Tuesday, November 24, 2009

Breast cancer in developing countries

Cancers don't make top-ten lists of causes of death in poor countries, but that is because even larger numbers of people are killed by infections like diarrhea and TB. Make no mistake, those countries' cancer rates are high, and climbing. (The reasons for rising cancer rates are still unclear. Some think that nocturnal light as a byproduct of development is partly to blame.)

One of the worst offenders is breast cancer, now being called a worldwide epidemic at over a million new cases a year. I spoke last summer with Dr. Fred Okuku, a Ugandan physician who was at Yale learning medical techniques which he later took back to his own country. He told me that 95% of Ugandan women with breast cancer already have Stage IV disease when diagnosed. They notice a lump, then wait an average of two years before seeking treatment. As a result, many patients in Uganda recapitulate the terrible natural history of cancers with a thoroughness most Western doctors haven't seen in many decades. Okuku returned home with a mammography van and an ultrasound machine to try to change the grim statistics. (His colleagues there are well aware of the challenge and have risen to meet it: read on.)

What do doctors have to offer breast cancer patients in low-resource settings? What guidelines are available to those doctors? Which organizations are thinking about this?

Breast Health Global Initiative: Their 2008 Guideline implementation for breast healthcare in low-income and middle-income countries looks to be practical and comprehensive. They certainly know the need for such a guideline: "In high-resource countries, evidence-based guidelines...are resource neutral, they fail to consider variable resource distributions where overall standards of living are high, and they fail to recognize ubiquitous deficits in infrastructure and resources in LMCs. Moreover, they do not consider implementation costs or provide guidance on how a suboptimal system can be improved incrementally toward an optimal system. Such guidelines defining optimal breast care and services...have limited use in resource-constrained countries, and there is a need for resource-based guidance related to strategies for reducing the burden of breast cancer for settings in which optimal care is not feasible."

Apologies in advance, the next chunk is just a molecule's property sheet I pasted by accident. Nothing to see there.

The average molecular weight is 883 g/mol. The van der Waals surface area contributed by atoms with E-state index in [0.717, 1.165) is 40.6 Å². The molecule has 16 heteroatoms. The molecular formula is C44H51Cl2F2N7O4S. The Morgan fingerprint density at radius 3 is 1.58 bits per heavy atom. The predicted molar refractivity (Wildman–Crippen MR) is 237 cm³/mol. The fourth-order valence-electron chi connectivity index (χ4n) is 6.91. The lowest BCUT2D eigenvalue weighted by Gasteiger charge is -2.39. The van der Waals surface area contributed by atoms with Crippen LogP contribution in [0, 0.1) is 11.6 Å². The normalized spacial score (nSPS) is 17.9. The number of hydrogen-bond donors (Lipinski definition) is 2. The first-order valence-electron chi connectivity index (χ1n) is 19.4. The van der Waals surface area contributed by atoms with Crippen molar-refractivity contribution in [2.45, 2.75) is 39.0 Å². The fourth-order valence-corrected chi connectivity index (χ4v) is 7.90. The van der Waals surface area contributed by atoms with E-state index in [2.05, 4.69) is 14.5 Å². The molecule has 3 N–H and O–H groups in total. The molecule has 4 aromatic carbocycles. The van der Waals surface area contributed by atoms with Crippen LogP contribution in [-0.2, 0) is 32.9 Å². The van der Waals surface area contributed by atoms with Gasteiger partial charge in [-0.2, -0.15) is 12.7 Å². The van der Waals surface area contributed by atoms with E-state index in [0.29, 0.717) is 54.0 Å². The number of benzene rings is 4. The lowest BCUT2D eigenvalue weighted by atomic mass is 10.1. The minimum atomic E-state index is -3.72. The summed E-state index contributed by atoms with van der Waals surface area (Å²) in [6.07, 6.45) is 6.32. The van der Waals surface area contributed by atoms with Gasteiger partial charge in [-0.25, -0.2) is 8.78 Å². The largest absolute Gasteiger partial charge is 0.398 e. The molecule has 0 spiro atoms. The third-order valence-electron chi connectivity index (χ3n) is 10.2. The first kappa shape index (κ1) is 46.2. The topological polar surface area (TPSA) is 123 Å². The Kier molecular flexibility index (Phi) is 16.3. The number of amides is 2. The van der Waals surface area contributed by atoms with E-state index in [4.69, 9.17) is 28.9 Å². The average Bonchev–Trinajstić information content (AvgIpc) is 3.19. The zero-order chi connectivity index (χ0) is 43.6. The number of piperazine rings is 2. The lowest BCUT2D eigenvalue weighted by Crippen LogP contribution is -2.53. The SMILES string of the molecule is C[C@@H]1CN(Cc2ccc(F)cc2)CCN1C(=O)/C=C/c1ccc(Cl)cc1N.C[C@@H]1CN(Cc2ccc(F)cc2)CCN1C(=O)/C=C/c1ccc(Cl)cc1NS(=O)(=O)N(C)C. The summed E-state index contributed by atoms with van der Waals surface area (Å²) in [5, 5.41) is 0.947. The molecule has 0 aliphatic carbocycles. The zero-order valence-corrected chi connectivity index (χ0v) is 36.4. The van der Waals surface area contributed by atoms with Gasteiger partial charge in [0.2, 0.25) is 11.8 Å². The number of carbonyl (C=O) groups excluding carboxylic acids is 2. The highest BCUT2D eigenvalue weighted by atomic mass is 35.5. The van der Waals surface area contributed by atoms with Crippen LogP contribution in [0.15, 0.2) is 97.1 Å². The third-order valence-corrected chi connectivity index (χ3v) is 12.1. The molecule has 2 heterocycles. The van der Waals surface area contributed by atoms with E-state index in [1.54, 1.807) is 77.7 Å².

Breast Surgery International: a group of surgeons interested in breast cancer in developing countries. Their 2002 paper is a summary of the breast cancer situation in Malaysia, South Africa, and Nigeria. It stops short of offering firm clinical guidelines. 

The Uganda Cancer Working Group, a group of Ugandan physicians based at Makarere Medical School in Kampala (Fred Okuku's school) in 2008 published a second edition of a set of guidelines for managing breast cancer in that country. (The first edition, report the authors, was well-received and heavily cited.) Interestingly, these guidelines emphasize breast self-examination while acknowledging that such measures are no longer being pushed in developing countries. What works in one context does not necessarily work in another.

Non-free journal articles on this topic include a set of guidelines from Stanford physicians, a review of treatment trends in the Arab world from the American University of Beirut, and a discussion of breast-conservation strategies in the developing world from Banaras Hindu University. Those with access to Breast Journal can find a number of relevant articles, including an article analyzing testimonials from patients in limited-resource countries which found several themes: "1) the experiences and fears of breast cancer survivors, 2) beliefs and taboos about breast cancer that hinder awareness programs and treatment, 3) the need for public education and breast cancer awareness programs in countries with limited resources, 4) difficulty in translating the concept and ethos of advocacy into many languages, and 5) the experiences in establishing and maintaining advocacy groups to promote breast cancer awareness and to inform public policy."

1 comment:

  1. This is a terrific idea for a blog - a kind of clearinghouse, an opinionated and well-written one, for low-resource medicine.